Scarves for seafarers
St Paul’s School Year 6 students recently gifted personally decorated calico bags filled with toiletries and 80 handknitted scarves and beanies to Mission To Seafarers clients in collaboration with St John’s Anglican Cathedral
St Paul’s School Year 6 students recently gifted personally designed calico bags filled with toiletries and 80 handknitted scarves and beanies to Mission To Seafarers (MTS) in collaboration with St John’s Anglican Cathedral.
Over the years, St Paul’s students have knitted scores of scarves and collected toiletries for Cathedral Honorary Deacon The Rev’d Dr Ann Solari to distribute to the people she serves in her ministry and work as a general practitioner, including international Mission To Seafarers visitors.
Year 6 St Paul’s School students said that they found knitting the scarves both enjoyable and challenging, and were motivated to knit the scarves conscious that they were going to people in need.
“The cause behind our knitting project really helped to raise our awareness of other people in our community and the work they do to support people who are less fortunate,” Ben said.
“Knowing that the scarves were going to someone in need helped me to persevere when the knitting got tricky. It’s harder than you think!” Annabel said.
“It was really fun to make the scarves. It felt good to know that we were helping people in need,” Amaya said.
“Doing something special for a good cause felt like I was able to give back to my community and others less fortunate,” Georgia said.
“Knitting was actually really fun and we hope that the scarves go to people in need,” Isaac said.
One of the student’s grandparents worked with her friends to knit 80 beanies for the St Paul’s student-driven initiative.
Year 6 student Liam said that knitting alongside grandparents was the highlight of the project for him.
“Knitting with grandparents and friends across generations was surprisingly interesting – there was so much storytelling,” Liam said.
This inspiring student-led project is a reflection of St Paul’s School’s mission to be “a student-centred Anglican community with a purpose of preparing resilient global citizens who are innovative thinkers with a heart for servant leadership.”
The Rev’d Dr Ann Solari said that the students decided to decorate calico bags and put toiletries inside reusable zip lock bags after she encouraged the school to consider improving the environmental sustainability of the project.
“When I went to talk to the students recently, I was amazed when I was presented with 80 handknitted scarves not in cellophane wrapping but in calico bags, which had been printed with a message and a picture that each individual student had designed,” Dr Solari said.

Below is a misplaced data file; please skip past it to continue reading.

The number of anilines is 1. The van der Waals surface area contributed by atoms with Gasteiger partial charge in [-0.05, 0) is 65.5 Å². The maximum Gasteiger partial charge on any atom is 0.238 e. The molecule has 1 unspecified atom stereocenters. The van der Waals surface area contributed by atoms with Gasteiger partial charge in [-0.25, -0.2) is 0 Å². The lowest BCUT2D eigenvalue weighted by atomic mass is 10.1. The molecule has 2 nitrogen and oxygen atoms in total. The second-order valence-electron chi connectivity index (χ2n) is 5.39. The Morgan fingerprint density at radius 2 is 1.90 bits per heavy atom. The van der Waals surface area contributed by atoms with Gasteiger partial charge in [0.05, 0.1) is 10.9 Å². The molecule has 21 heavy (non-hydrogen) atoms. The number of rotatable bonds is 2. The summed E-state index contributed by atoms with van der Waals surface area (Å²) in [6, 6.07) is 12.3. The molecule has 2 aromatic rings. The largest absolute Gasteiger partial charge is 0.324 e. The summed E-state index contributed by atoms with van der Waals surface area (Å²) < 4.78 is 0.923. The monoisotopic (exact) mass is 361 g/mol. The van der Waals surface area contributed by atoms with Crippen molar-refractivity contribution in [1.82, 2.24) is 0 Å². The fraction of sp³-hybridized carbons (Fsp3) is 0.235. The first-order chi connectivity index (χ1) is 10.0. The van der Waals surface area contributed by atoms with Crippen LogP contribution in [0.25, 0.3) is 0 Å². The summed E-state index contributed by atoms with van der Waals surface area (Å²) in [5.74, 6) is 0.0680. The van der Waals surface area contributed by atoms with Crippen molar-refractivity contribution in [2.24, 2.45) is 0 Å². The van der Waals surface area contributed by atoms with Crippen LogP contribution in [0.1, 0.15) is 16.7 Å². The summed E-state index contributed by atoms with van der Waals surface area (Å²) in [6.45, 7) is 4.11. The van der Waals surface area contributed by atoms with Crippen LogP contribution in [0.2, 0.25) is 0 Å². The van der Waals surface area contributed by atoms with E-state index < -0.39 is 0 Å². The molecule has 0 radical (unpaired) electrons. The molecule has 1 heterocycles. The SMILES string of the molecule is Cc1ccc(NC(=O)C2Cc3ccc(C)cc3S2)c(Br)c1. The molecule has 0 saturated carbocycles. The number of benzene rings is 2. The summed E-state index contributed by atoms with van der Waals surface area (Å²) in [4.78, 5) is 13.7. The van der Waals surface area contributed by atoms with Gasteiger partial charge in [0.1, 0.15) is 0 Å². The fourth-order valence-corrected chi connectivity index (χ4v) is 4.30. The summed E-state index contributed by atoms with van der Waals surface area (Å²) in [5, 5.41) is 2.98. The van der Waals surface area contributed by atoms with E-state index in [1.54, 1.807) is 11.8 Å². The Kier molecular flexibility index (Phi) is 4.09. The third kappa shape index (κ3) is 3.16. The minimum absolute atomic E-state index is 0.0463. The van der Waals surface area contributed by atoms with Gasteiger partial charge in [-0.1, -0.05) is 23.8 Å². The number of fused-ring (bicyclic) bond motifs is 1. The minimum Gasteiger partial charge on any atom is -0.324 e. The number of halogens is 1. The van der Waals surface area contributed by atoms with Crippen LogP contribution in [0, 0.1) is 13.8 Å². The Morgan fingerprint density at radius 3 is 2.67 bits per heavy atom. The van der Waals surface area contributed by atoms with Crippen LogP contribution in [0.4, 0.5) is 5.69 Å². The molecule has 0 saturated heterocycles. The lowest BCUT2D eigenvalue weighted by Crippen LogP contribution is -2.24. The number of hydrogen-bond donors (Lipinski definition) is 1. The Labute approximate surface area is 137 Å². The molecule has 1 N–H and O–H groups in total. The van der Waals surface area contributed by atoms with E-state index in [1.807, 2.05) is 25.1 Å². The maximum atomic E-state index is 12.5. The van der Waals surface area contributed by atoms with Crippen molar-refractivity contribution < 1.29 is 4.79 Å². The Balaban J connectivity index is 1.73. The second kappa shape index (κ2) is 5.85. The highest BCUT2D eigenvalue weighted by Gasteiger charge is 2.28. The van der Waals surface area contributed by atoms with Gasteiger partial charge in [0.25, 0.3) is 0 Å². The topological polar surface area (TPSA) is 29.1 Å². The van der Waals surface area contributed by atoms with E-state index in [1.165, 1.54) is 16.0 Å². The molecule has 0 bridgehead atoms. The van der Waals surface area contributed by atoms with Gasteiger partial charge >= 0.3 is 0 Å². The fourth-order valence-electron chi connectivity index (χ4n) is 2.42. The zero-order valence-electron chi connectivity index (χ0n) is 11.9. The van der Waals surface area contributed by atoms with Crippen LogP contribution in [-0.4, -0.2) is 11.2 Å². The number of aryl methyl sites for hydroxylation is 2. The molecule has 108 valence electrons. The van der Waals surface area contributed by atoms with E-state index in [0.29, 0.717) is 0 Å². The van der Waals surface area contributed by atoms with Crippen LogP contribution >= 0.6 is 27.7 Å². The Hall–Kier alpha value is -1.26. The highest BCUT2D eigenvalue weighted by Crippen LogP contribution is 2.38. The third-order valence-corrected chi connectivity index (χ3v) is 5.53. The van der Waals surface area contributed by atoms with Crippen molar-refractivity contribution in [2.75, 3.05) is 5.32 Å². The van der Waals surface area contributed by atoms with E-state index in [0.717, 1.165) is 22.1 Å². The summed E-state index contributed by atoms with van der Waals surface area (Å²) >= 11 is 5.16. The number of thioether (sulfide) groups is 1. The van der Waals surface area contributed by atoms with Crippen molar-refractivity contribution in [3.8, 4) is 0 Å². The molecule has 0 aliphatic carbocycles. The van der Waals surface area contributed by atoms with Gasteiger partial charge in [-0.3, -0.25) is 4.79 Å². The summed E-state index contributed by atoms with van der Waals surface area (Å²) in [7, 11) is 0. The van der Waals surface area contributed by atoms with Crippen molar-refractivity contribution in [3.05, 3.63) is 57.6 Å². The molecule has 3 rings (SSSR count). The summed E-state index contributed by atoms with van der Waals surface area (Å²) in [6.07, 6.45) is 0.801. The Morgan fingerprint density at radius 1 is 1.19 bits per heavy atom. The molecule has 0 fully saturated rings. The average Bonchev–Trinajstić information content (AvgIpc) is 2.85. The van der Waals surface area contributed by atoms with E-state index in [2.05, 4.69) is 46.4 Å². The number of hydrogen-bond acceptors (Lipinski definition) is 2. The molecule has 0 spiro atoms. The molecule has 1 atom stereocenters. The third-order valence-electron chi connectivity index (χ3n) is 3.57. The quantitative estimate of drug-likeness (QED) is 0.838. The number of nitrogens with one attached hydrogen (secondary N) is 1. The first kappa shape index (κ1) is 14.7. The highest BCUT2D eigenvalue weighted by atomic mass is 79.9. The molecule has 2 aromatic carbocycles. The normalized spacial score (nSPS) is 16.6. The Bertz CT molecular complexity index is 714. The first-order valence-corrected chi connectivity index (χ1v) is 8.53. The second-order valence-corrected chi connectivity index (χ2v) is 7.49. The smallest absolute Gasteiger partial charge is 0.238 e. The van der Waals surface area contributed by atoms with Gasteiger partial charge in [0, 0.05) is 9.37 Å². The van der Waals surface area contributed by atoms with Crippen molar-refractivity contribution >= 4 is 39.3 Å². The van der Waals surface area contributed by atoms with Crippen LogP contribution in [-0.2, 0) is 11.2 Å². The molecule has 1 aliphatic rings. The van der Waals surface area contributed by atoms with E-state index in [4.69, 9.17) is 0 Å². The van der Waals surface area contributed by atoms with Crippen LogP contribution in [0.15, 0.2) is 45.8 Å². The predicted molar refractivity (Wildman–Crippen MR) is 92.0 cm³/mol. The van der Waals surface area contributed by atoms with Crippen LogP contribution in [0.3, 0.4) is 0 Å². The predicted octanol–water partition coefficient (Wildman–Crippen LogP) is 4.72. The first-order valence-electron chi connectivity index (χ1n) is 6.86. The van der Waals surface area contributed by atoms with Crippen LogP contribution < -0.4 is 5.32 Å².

“Inside each bag was a scarf knitted by students and a beanie which one child’s grandmother and her friends had made when they heard what the children were doing.
“Each bag also contained a zip lock bag with toiletries inside.”
The Cathedral, a Resource Church, is well known for its commitment to social and environmental justice and working alongside like-minded organisations and community groups, shaping its ministry around all of The Five Marks Of Mission.
Soon after Dr Solari’s visit to St Paul’s School, MTS Chaplain The Rev’d Stephen Briggs collected the calico bags and the gifts at the Cathedral for distribution to international seafarers who visit the MTS Port of Brisbane centre daily.
The Rev’d Stephen Briggs said that the seafarers value the practical benefit of the knitted apparel receive, as well as receive a morale boost.
“Seafarers are most appreciative of the thought and effort that go into making beanies and scarves for them,” The Rev’d Briggs said.
“To know that someone cares enough about them to make something that keeps them warm on cold days and nights at sea warms them not only physically, but emotionally as well.”
The Rev’d Briggs said that it is important for different parts of our Diocesan community to collaborate on projects with international reach.
“Our ministry should not only be to those close to us, but also the wider world community,” he said.
“Initiatives such as making items of clothing for seafarers demonstrates our Christian witness globally as the seafarers whose lives we touch, through small acts of friendship and hospitality, communicate that with other seafarers and their families across the world.”
Mission to Seafarers is a registered charity and worldwide missionary society of the Anglican Church, operating in over 230 ports internationally and in 28 ports around the Australian coastline.
MTS Brisbane supports seafarers and their families back home by providing emergency assistance, hospitality and communications facilities in its Port Of Brisbane centre, transport, ship and hospital visiting and spiritual support.
This practical and pastoral care is critical to the wellbeing of seafarers, many of who come from majority (developing) world countries, spending long periods away from their families in order to send money home.
In her visits to St Paul’s School over the years, Dr Solari has introduced the work of MTS to the students, as well as shared about other areas of justice that are core to the Anglican Church’s mission.
“The children in our schools are not only being taught about God and how to worship God, but about principles of social and eco justice,” she said.
“We are teaching them and others about love and what love in action really looks like.
“We are building a community here, where all are welcome, where all can find a home, where all can worship and pray together.”
This initiative is a heartwarming example of how our Diocesan schools, churches and ministries are working together to live the Gospel message and bring about the Church’s mission. If you have similar stories to share, please contact the anglican focus Editor, Michelle McDonald, via email@example.com.Jump to next article